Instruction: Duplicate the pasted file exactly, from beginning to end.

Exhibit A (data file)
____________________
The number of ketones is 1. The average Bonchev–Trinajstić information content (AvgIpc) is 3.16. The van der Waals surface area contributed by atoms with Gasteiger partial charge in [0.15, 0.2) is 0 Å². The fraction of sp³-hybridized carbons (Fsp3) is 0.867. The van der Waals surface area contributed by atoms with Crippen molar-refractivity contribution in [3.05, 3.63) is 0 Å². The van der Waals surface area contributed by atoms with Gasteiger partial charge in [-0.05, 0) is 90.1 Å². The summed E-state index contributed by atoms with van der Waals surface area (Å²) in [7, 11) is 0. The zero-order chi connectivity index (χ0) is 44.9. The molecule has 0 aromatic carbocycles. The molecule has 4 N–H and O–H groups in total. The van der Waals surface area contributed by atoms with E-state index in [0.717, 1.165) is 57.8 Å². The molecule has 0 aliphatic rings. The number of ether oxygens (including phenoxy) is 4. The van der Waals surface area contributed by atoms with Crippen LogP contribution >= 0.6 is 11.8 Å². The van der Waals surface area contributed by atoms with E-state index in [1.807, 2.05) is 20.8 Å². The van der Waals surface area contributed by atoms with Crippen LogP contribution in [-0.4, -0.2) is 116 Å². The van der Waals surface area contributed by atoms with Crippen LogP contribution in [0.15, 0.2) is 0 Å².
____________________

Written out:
The number of ketones is 1. The average Bonchev–Trinajstić information content (AvgIpc) is 3.16. The van der Waals surface area contributed by atoms with Gasteiger partial charge in [0.15, 0.2) is 0 Å². The fraction of sp³-hybridized carbons (Fsp3) is 0.867. The van der Waals surface area contributed by atoms with Crippen molar-refractivity contribution in [3.05, 3.63) is 0 Å². The van der Waals surface area contributed by atoms with Gasteiger partial charge in [-0.05, 0) is 90.1 Å². The summed E-state index contributed by atoms with van der Waals surface area (Å²) in [7, 11) is 0. The zero-order chi connectivity index (χ0) is 44.9. The molecule has 0 aromatic carbocycles. The molecule has 4 N–H and O–H groups in total. The van der Waals surface area contributed by atoms with E-state index in [0.717, 1.165) is 57.8 Å². The molecule has 0 aliphatic rings. The number of ether oxygens (including phenoxy) is 4. The van der Waals surface area contributed by atoms with Crippen LogP contribution >= 0.6 is 11.8 Å². The van der Waals surface area contributed by atoms with E-state index in [1.807, 2.05) is 20.8 Å². The van der Waals surface area contributed by atoms with Crippen LogP contribution in [-0.4, -0.2) is 116 Å². The van der Waals surface area contributed by atoms with Crippen LogP contribution in [0.15, 0.2) is 0 Å².